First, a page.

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Western governors call emergencies over floods

California Gov. Arnold Schwarzenegger on Tuesday widened a state of emergency, expanding it to 16 counties affected by the recent rain. Nevada Gov. Kenny Guinn likewise declared a state of emergency across several counties hit hard by flooding.
/ Source: staff and news service reports

Most rivers and streams throughout California had receded back below flood stage Tuesday after a pair of severe storms, allowing residents and officials to clean up and assess the damage.

Responding to the crisis, Gov. Arnold Schwarzenegger on Tuesday widened a state of emergency, expanding it to 16 counties affected by the torrents of recent rain.

Schwarzenegger declared emergencies in Butte, El Dorado, Lake, Lassen, Marin, Nevada, Placer, Plumas, San Joaquin, San Mateo, Sierra, Siskiyou, Solano, Sutter, Yolo and Yuba counties, in response to the rainstorms that began Dec. 19.

“These counties have proclaimed local emergencies and have requested that I proclaim a state of emergency, because the magnitude of this disaster exceeds the capabilities of the services, personnel, equipment and facilities of these counties,” said the governor's proclamation.

The governor's Tuesday declaration expanded on a proclamation on Monday, when he declared a state of emergency in Del Norte, Humboldt, Mendocino, Napa, Sacramento, Sonoma and Trinity counties. Initial estimates put the damage in two towns alone at more than $100 million.

Nevada Gov. Kenny Guinn likewise declared a state of emergency Tuesday across several western Nevada counties hit hard by flooding as damage estimates surpassed the $10 million mark.

Damage to public property is estimated between $10 million and $15 million, but aides to the governor said that does not include any damage to private property in the areas declared disasters — Carson City, Douglas, Lyon, Storey and Washoe counties.

Trying to cope
In California, people in the affected areas adopted various strategies for recovery and for coping.

As soon as the Russian River receded in Guerneville, Dave Roberts began hosing the mud off his bar and sweeping water out the doors.

His Wild Jane’s Bar and Restaurant was drenched in 2½ feet of water when the storms swamped Northern California’s wine country during the weekend, but he took the flooding in stride.

“We’re used to this,” Roberts said Monday. The 20-year resident of this town along the Russian River had survived worse flooding before. “After all, it’s just mud and water, easily cleaned.”

While Northern California recovered from the severe weather, heavy rain followed by snow had turned to ice on highways across northern Nevada, creating hazardous driving conditions and dozens of accidents Tuesday morning. No major accidents or injuries were reported.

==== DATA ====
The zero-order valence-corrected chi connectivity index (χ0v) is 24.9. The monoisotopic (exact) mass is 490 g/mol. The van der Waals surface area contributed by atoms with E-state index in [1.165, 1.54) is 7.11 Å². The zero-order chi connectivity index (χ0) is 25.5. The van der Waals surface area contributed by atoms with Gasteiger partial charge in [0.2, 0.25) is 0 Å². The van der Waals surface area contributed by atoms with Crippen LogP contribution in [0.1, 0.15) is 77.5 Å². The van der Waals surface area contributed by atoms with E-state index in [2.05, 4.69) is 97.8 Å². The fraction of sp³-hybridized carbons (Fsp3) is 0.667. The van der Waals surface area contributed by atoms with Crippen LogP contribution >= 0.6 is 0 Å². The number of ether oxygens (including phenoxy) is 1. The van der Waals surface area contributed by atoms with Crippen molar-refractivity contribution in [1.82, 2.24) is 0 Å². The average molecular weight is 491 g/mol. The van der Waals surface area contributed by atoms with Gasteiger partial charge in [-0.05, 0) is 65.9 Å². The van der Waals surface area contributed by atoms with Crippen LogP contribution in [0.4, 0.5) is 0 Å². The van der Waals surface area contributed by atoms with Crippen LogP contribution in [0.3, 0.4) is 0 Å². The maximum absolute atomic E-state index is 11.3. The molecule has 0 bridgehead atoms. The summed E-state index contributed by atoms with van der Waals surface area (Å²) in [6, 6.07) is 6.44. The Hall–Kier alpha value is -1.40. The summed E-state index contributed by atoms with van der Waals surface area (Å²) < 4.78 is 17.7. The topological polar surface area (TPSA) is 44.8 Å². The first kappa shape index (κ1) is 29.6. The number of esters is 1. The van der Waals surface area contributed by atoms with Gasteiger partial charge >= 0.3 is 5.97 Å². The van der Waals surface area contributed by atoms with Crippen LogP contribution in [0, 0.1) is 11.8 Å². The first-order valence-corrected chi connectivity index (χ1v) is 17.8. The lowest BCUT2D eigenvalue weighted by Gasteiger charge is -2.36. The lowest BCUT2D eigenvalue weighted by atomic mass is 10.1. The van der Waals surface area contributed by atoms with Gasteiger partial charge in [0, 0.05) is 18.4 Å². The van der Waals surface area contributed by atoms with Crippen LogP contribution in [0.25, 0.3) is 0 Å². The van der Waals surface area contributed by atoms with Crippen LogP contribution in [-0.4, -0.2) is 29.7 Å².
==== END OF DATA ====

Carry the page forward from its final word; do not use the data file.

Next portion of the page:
“It’s a skating rink out there,” Nevada Highway Patrol Trooper Eddie Bowers said.

Eight inches of rain
The weekend storms had dumped up to 8 inches of rain in places, swelling streams and washing mud down hills and onto homes and highways. Levees were breached or weakened, forcing evacuations of dozens of residents. At least three deaths were blamed on the storm — all from falling trees.

As the second storm moved south Monday, soaking the Rose Parade for the first time in 50 years but causing little damage to the Los Angeles area, officials up north shifted into cleanup mode.

“We’re continuing to work our way toward the light at the end of that tunnel,” said Rob Hartman of the National Weather Service’s California-Nevada River Forecast Center in Sacramento.

In Napa, where the river had inundated several downtown blocks, Schwarzenegger toured the flood-damaged areas Monday. A layer of mud and debris still coated city streets, but most flooded roads had been reopened.

1,200 homes damaged
Initial damage estimates there approached $75 million, with about 1,200 homes, 250 businesses and 150 vehicles damaged, Napa spokesman Peter Dreier said Monday.

The storm also flooded thousands of acres of wine country land, but vintners escaped serious damage because grapevines are largely dormant this time of year.

The Marin County town of San Anselmo, north of San Francisco, suffered some $40 million in damage when a creek flooded the downtown with 4 feet of water, coating city streets with mud.

The Russian River at Guerneville crested early Sunday at 42 feet — 10 feet above flood stage — submerging farms and trailer parks. Hundreds of homes were flooded, and the California Army National Guard used all-terrain vehicles to pick up people stranded by high water.

Farther inland, about 40 residents of the rural Solano County town of Collinsville began returning home Monday after a weakened levee the day before threatened their homes and forced evacuations, said sheriff’s spokeswoman Paula Toynbee.

In Novato, authorities said crews completed repairs on a 100-foot section of a levee that was breached Saturday near Highway 101.